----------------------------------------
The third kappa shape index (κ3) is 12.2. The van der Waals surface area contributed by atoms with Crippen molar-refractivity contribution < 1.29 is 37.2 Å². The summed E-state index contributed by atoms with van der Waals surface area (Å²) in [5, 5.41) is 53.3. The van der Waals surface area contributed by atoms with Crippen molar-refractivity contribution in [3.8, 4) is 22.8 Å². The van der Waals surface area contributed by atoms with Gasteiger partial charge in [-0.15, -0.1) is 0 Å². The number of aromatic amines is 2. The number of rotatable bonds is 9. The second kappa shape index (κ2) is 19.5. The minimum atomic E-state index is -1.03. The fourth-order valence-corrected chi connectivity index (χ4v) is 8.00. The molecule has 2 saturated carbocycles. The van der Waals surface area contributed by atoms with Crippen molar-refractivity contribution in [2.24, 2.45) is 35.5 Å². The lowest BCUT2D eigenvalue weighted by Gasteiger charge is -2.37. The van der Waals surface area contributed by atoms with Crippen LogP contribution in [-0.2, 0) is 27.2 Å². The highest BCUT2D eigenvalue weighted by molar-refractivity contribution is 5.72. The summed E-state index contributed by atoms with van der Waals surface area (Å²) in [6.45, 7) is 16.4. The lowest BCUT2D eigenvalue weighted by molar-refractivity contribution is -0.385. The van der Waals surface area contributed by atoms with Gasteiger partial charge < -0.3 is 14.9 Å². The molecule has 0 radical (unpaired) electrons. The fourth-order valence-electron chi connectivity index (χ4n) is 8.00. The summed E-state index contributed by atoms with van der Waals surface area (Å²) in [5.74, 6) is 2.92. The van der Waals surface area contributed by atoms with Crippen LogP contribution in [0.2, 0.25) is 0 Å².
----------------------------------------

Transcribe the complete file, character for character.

The third kappa shape index (κ3) is 12.2. The van der Waals surface area contributed by atoms with Crippen molar-refractivity contribution < 1.29 is 37.2 Å². The summed E-state index contributed by atoms with van der Waals surface area (Å²) in [5, 5.41) is 53.3. The van der Waals surface area contributed by atoms with Crippen molar-refractivity contribution in [3.8, 4) is 22.8 Å². The van der Waals surface area contributed by atoms with Gasteiger partial charge in [-0.15, -0.1) is 0 Å². The number of aromatic amines is 2. The number of rotatable bonds is 9. The second kappa shape index (κ2) is 19.5. The minimum atomic E-state index is -1.03. The fourth-order valence-corrected chi connectivity index (χ4v) is 8.00. The molecule has 2 saturated carbocycles. The van der Waals surface area contributed by atoms with Crippen molar-refractivity contribution in [2.24, 2.45) is 35.5 Å². The lowest BCUT2D eigenvalue weighted by Gasteiger charge is -2.37. The van der Waals surface area contributed by atoms with Crippen LogP contribution in [-0.2, 0) is 27.2 Å². The highest BCUT2D eigenvalue weighted by molar-refractivity contribution is 5.72. The summed E-state index contributed by atoms with van der Waals surface area (Å²) in [6.45, 7) is 16.4. The lowest BCUT2D eigenvalue weighted by molar-refractivity contribution is -0.385. The van der Waals surface area contributed by atoms with Gasteiger partial charge < -0.3 is 14.9 Å². The molecule has 0 radical (unpaired) electrons. The fourth-order valence-electron chi connectivity index (χ4n) is 8.00. The summed E-state index contributed by atoms with van der Waals surface area (Å²) in [5.74, 6) is 2.92. The van der Waals surface area contributed by atoms with Crippen LogP contribution in [0.2, 0.25) is 0 Å².